Gluten: good or not good?

[Article updated on 19/09/2023]

What is gluten?

It is a sticky substance composed of proteins and contained in the following cereals: wheat, barley, rye, kamut, spelt, einkorn. Although it does not contain gluten, oats should also be avoided in a gluten-free diet due to cross-contamination problems. This is why you can sometimes find gluten-free oats in stores.

Before reading on

I’m not an expert in this field, but I am passionate about nutrition and health.

The articles you’ll find on my site are the result of in-depth research that I’d like to share with you. However, I would like to stress that I am not a health professional and that my advice should in no way replace that of a qualified physician. I’m here to guide you, but it’s important that you consult a professional for specific questions or medical concerns. Your well-being is important. So be sure to consult the appropriate experts and take the best possible care of yourself.

What is gluten used for?

Gluten is formed on contact with water while kneading the dough. This is what gives elasticity and strength to the dough and allows it to rise. It gives it an airy and soft texture. It is for this reason that it is particularly interesting for making bread and various pastries.

It is also widely used by the food industry as a binding or texturing agent in cold meats and prepared meals, for example.

When should I cut out gluten?

The only situation that requires cutting out gluten completely is if you have Celiac disease.

This is an autoimmune disease which is triggered by taking gluten and where the intestinal microvilli are destroyed.

Most of the symptoms of this disease are digestive symptoms: diarrhea, abdominal pain, nausea, etc.

Weight loss and/or growth retardation may also be observed.

Other symptoms that may be present include:

  • Iron deficiency anemia
  • Prolonged fatigue
  • Osteoporosis…

If you have these types of symptoms, it is therefore important that you make an appointment with your general practitioner or a gastroenterologist so that they can prescribe the necessary tests.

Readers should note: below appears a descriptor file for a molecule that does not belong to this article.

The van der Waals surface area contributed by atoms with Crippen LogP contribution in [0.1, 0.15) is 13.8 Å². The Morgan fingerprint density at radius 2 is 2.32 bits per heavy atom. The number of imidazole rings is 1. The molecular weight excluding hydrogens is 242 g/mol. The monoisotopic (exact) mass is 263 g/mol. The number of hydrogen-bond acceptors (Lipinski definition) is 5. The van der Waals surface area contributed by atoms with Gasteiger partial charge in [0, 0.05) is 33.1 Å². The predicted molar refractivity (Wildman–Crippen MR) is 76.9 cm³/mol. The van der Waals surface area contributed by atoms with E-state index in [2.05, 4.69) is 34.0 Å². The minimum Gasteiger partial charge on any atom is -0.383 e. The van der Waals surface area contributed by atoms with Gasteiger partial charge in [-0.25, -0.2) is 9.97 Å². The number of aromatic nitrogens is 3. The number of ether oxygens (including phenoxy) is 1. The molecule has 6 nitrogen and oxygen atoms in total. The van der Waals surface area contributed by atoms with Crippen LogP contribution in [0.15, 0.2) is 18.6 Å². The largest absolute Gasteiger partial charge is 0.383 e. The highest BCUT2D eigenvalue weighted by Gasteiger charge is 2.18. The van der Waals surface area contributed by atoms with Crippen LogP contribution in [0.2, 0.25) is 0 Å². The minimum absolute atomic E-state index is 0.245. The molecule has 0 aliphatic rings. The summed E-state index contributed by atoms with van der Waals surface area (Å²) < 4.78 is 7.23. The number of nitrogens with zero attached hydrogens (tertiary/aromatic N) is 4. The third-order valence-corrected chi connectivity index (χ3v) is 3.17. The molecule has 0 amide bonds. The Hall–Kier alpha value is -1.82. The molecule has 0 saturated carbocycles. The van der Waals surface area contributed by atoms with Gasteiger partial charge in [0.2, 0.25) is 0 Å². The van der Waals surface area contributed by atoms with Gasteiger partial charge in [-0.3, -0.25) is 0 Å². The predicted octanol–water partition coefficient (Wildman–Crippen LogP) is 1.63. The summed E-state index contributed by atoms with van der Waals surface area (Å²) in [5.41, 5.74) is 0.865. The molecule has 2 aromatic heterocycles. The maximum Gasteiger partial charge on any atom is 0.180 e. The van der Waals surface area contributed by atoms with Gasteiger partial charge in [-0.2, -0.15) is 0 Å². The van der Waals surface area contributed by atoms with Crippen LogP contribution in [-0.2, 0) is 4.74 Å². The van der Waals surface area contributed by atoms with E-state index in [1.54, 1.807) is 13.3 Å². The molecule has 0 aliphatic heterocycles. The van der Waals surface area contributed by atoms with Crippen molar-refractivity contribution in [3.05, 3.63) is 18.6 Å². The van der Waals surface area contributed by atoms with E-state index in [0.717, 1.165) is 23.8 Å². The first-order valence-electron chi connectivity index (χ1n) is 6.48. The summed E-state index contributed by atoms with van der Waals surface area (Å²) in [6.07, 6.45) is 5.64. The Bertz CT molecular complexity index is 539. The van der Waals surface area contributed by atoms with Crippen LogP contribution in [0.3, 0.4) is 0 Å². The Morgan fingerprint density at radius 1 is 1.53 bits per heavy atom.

Indeed, screening for Celiac disease is done by a blood test and a biopsy of the small intestine.

Attention ! If you need to have a blood test and/or colonoscopy to rule out or confirm celiac disease, do not remove gluten from your diet as this will distort the diagnosis!

In the context of Celiac disease, the only treatment is the avoidance of gluten, even in trace form.

gluten-free foods

What if I don’t have celiac disease?

If you do not have symptoms when consuming products containing gluten: bread, pasta, semolina, rusks… then there is no need to eliminate it.

If you feel like you are suffering from more bloating, transit problems, stomach aches after consuming gluten, here are some tips:

  • First of all, try to consume less and less often. These problems may be due to the amount you consume.
  • Eat more slowly and chew well.
  • Try to vary the sources of starchy foods to consume fewer products containing wheat. For example, by integrating legumes (lentils, chickpeas, red beans, etc.), potatoes, rice, quinoa, buckwheat, millet. All of these starchy foods are also high in complex carbohydrates and contain no gluten.